Phyllis A. Leber , Franklin and Marshall College
The cyclopropyl carbinyl- homoallylic radical rearrangement, also known as a “radical clock” reaction, has been used to monitor kinetics and to elucidate mechanisms, and to detect free radicals, in biochemical4 and chemical5 reactions. We have thus conceived of spiro[bicyclo[3.2.0]hept-5-ene-2,1¢-cyclopropane] as a potential 1,4-diradical probe due to the inclusion of a cyclopropyl substituent attached to C6 via a spiro linkage.
The novel synthetic strategy we employed for the preparation of both spiro[bicyclo[3.2.0]hept-5-ene-2,1¢-cyclopropane] and its isomeric spironorbornene [1,3] rearrangement product was to attempt a selective kinetic cyclopropanation of the exocyclic olefins in diolefins 6-methylenebicyclo[3.2.0]hept-2-ene and 5-methylenebicyclo[2.2.1]hept-2-ene. To avoid the use of diazomethane as a means of delivering methylene, we envisioned the Furukawa modification6 of the Simmons-Smith Reaction as a viable methodology for sequential addition of reagents, including the homogenous catalyst diethylzinc, at reduced temperatures.
Thermal reactions of spiro[bicyclo[3.2.0]hept-5-ene-2,1¢-cyclopropane] were monitored at 275 ºC. An experimental concentration versus time kinetic plot for disappearance of starting material, when subjected to a best curve fit using the Solver function in Microsoft ExcelÒ, gave a first-order rate constant for decomposition (kd) at 275 ºC of 4.75 ´ 10-5 s-1. The starting material is ten times more reactive than bicyclo[3.2.0]hept-2-ene based on the rate constant measured directly at 275 ºC.5 This constitutes direct experimental evidence for an electronic rate effect afforded by the cyclopropyl substituent on C6, an observation best explained by electronic stabilization of the 1º radical center at C7. The presence of minor amounts of other rearrangement products in the thermal reaction mixture constitutes direct evidence of a CPC rearrangement and thus strong confirmation for a 1,4-diradical intermediate. Of the series of four minor rearrangement products, two have been characterized definitively as CPC rearrangement products by independent synthesis. The identification of the other two rearrangement products is pending.This study strongly supports more inferential experimental evidence that the vinylcyclobutane-to-cyclohexene rearrangement is a stepwise diradical-mediated process.3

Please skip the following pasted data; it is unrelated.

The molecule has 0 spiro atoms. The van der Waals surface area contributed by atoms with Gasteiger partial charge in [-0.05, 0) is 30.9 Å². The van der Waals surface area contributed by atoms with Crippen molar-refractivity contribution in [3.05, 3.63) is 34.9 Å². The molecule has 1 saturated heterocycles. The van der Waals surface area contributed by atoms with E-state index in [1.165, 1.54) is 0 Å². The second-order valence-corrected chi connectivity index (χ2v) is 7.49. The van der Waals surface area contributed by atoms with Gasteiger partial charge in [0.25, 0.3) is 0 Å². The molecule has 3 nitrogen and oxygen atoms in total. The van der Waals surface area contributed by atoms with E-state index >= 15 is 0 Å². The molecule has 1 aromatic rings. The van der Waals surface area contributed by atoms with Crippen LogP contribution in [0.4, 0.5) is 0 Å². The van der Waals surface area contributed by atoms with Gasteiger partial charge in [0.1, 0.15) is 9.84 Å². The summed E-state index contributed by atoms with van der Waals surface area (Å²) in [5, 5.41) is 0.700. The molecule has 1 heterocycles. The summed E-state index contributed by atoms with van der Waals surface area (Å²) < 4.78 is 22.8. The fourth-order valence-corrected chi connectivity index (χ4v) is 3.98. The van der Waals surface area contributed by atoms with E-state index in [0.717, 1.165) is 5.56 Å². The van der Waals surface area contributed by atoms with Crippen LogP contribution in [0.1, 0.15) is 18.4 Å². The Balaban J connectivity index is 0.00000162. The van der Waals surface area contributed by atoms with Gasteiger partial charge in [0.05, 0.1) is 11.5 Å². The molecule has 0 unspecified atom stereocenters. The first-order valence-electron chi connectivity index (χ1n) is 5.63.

Impact of the Research
The present study is an attempt to utilize a potential CPC rearrangement as a probe of a single diradical intermediate generated under thermal conditions. The results provide conclusive evidence for a diradical-mediated process in [1,3] carbon shifts. Publication of the results of several ongoing studies incorporating CPC probes will provide greater visibility to our undergraduate research program because these thermal data offer the first definitive evidence of a singlet 1,4-diradical.
A total of eight undergraduate students will have worked on variants of the CPC rearrangement project by the expiration of this PRF grant in August 2012. Of these students three are currently attending graduate school. Of those students who have not yet graduated, four intend to apply to medical school or dental school; the fifth aspires to a Ph.D. in chemistry.